Astronomy has shown that light exploded into the matter of suns, then suns exploded into chunks, element-rich planets which spawned life, i.e. we come from light beams. This is confirmed throughout Judaic thought, as we are called “beings of light.”

Spiritual truth can mirror scientific truth. There are countless examples of this. Another was how a Talmudist, going on kabbalistic teachings, deduced a major descending artery in the brain that was later confirmed to exist by science.

Both the scientific and the spiritual are very exciting to study, because they have the potential to expose and confirm the deepest, most visceral truths of our existence. Science should be embraced by the religious, and it’s very frustrating to see them bashing science. They align themselves with the same mentality of those who insisted the world was flat. Our global reality would be greatly improved by a new Renaissance or Islamic Golden Age that harnesses the best thinkers, undivided: theologians, scientists, anthropologists, everyone toward a goal of bettering the world of man, without heeding specialty boundaries and the counter-productive “thinking from silos” that’s so prevalent today.  Unity.  Unity would be great.

I recommend checking out Dr. Schroeder’s take on the dinosaurs and the translation of tananim.  Dr. Schroeder isn’t one of these “Answers in Genesis” types, he’s more a physicist who’s well-versed in Torah and takes you deeper. His explanations add richness to our understandings of the cosmos and Torah alike.  It’s good to seek out scientific truths, (“…the things revealed belong to us and to our children forever” Deut. 29:29) and the exciting scientific discoveries ahead can only help us understand ourselves and all creation.

Nick

For the other dinosaur-posts in my D-cember: Dino-cember! series, go to:
Part 3: Brontosaurus, you shan’t be forgotten

Part 1: The Griffin Was Based On A Real Creature! (#1 most-visited page on nickscrusade.org, by far)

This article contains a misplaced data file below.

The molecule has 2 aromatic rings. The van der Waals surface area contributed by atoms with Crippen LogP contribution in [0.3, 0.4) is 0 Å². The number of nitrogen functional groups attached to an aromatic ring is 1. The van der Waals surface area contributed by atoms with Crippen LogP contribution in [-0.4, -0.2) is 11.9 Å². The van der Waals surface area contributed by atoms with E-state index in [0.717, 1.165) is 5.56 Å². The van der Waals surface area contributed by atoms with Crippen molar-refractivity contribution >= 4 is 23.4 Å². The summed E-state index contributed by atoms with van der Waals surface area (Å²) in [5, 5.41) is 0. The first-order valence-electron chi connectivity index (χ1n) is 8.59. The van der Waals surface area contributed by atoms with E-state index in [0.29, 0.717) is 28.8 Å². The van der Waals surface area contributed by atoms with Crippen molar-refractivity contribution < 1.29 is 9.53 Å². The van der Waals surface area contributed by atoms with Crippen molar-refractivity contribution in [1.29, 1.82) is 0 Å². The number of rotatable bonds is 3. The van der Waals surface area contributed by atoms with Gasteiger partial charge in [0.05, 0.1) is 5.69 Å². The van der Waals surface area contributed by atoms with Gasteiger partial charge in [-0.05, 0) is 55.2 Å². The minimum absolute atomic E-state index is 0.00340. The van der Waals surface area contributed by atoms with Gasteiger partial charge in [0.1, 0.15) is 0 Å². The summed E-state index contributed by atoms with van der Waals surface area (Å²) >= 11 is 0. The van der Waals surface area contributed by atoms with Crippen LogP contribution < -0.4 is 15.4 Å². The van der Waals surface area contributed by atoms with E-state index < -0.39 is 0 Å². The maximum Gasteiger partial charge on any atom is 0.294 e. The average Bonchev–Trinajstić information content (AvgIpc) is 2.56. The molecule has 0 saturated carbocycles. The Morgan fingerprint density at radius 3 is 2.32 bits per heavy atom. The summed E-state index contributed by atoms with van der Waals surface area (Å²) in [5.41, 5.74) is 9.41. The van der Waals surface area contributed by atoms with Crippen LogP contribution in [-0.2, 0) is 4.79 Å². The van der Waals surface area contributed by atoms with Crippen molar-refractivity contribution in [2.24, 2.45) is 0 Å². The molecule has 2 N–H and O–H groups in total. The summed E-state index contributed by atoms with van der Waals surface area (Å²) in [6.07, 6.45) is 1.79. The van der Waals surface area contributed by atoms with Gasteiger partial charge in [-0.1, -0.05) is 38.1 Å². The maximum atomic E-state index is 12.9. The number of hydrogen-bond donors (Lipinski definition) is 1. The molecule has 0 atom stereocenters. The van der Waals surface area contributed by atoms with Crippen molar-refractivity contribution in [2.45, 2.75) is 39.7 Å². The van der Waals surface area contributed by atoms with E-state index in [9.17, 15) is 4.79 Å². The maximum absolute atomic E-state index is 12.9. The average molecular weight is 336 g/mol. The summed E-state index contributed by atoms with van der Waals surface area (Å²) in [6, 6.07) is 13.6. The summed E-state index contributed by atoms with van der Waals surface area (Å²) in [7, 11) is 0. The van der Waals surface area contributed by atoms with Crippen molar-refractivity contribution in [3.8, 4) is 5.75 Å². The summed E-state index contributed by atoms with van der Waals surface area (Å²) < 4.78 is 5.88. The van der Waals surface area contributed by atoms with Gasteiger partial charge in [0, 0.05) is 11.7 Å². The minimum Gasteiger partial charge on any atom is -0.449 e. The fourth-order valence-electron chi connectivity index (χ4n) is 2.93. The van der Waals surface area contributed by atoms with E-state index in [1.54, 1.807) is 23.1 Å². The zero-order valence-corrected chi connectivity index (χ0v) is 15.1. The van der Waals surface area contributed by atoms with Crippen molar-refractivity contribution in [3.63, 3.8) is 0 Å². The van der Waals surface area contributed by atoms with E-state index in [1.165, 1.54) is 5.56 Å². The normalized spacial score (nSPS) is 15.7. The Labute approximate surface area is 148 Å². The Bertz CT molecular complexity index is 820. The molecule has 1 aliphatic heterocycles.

The Griffin Was Based On A Real Creature!

Posted by – December 3, 2013

UPDATE: Apparently the Top Search term leading people to my blog is still “griffin.”  If you’re one of the griffin-seekers, Welcome! feel free to browse, there are lots of posts here, lots of history essays, on everything from Chinese history to the weird story of top-hat gangsters taking over 1850s Baltimore.

Without further ado, here is my June 25, 2007 post on the history of the griffin and its potential dinosaur origin story!

I saw this thing on the History Channel the other day about the origins of mythic creatures.

Scythians spread the legend of the Griffin, and Griffin stories quickly spread to Greece and throughout the ancient world, even to the Jews. The Torah says don’t eat griffins (always good advice). The “New Testament” uses a griffin as a metaphor for Jesus or something.


More cool griffin images

The Scythians would use the Griffin to scare off enemies, letting it be known that their treasure is guarded by a Griffin and if you invade, the Griffin will eat you, etc. An ingenious defense strategy, and evidence has been mounting that the steppe horsemen-warrior cultures (Scythians, Mongols, etc) had griffin encounters for real, it’s just that the griffins seen were very complete Protoceratops fossils. Griffins were really dinosaurs.

This idea has become so established that it even made it into the opening pages of Dinosaurs: A Very Short Introduction by David Norman (three cheers for the Very Short Introductions series!)
Here is part of what Norman said about the griffin-dinosaur connection: